|By User eürodäna (Original version) User StormXor (Crop) [CC-BY-SA-2.0 (http://creativecommons.org/licenses/by-sa/2.0)], via Wikimedia Commons|
Giants baseball is starting to feel like Giants baseball.
Matt Cain took a no-hitter into the sixth inning, only to be broken up by Pittsburgh Pirates' pitcher James McDonald. However, he completed the San Francisco Giants' second complete-game shutout of the season.
Cain also had the strkeout ball going in Friday's Giants' home opener at AT&T Park. Cain amassed 11 strikeouts, while walking none.
The Giants offense scored plenty for Matt Cain in San Francisco's 5-0 victory.
San Francisco has scored at least four runs in each of their first seven games, the first time they have done so since 2003 when they began that year 7-0.
Contrary to what one might expect, the Giants are 3-4, even with the much-improved offense.
The Giants jumped out to a 2-0 lead in the bottom of the first inning. Melky Cabrera, who went 2-for-3 with a walk, scored on a Buster Posey double to deep center. Aubrey Huff followed with a two-out single.
Huff later homered in the eighth inning, a two-run homer that made the score 5-0 San Francisco.
The Giants tacked on their third run in the sixth inning on a bloop single by Nate Schierholtz.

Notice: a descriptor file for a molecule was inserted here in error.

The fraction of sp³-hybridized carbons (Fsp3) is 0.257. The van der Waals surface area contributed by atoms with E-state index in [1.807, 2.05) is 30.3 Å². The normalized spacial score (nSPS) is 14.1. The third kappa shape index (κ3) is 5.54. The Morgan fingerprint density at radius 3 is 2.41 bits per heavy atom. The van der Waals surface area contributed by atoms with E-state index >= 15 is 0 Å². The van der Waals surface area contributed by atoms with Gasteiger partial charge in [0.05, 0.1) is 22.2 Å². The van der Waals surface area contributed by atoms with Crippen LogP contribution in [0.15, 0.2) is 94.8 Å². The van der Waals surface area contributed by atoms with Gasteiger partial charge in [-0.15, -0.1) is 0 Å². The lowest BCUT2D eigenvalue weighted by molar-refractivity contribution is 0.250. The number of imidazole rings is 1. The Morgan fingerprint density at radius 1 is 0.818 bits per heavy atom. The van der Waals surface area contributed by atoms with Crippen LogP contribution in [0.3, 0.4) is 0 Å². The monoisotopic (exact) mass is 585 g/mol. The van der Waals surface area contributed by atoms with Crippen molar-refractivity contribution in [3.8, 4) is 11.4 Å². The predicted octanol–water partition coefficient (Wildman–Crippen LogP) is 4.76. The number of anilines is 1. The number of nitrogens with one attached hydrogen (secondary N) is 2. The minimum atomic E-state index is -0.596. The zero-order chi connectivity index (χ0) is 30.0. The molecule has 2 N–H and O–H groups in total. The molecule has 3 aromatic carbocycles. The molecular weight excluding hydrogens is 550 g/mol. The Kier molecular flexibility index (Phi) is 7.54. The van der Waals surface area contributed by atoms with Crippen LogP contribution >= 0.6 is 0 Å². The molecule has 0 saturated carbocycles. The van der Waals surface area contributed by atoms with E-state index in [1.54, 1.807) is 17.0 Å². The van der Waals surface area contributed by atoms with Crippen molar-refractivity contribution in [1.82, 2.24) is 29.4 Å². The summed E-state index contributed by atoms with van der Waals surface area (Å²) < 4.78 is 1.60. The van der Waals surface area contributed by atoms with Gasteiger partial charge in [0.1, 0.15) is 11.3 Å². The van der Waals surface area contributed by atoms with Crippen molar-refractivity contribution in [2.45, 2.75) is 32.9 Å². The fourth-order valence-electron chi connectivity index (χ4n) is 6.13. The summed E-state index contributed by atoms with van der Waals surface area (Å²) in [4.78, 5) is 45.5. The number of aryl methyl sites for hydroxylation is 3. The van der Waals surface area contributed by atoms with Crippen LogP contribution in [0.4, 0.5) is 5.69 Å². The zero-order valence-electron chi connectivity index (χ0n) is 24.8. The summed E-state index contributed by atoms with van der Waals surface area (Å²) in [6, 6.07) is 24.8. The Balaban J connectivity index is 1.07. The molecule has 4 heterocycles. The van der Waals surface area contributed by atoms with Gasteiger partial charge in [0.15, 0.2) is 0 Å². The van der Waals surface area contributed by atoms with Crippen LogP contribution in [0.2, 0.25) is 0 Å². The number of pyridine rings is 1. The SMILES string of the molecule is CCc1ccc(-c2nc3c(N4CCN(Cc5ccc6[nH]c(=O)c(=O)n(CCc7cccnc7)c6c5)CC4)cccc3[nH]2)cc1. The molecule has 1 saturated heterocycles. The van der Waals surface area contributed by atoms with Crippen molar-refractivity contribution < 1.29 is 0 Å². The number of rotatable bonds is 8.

The Giants are currently second in the National League in runs scored with 33, just behind the St. Louis Cardinals who have 37.
The Pirates are going in the opposite direction. Since taking 2-out-of-3 against the Philadelphia Phillies, Pittsburgh has lost four in a row and are dead last in the league in runs scored with 11.
A little home cooking seemed to do the Giants good.
Who would have thought the 2012 Giants would put up their best all-around offensive output since 2003? I say all-around because even their outs are loud.
I have not seen so many line drives off San Francisco bats since the steroid era. If you're a Giants fan, this is a great sign.
The most salient weakness on this team was supposed to be the offense. That was to be the X factor.
Surprisingly, the run support has been there, but for the most part, the starting pitching has not. It must be a relief to see Matt Cain dominate again after his rough outing in Arizona.
It's been a tale of two pitching staffs. You got Tim Lincecum who cannot get the ball over the plate, and you got Barry Zito throwing complete-game shutouts.
Cain, Zito, and Bumgarner have rebounded nicely. The X factor here is Lincecum.
We will see how he does against Roy Halladay next week when they go head-to-head at AT&T Park. It is time to see if Lincecum is really the ace the Giants thought he would be--and if he is worth the next big contract.
What do you all think?
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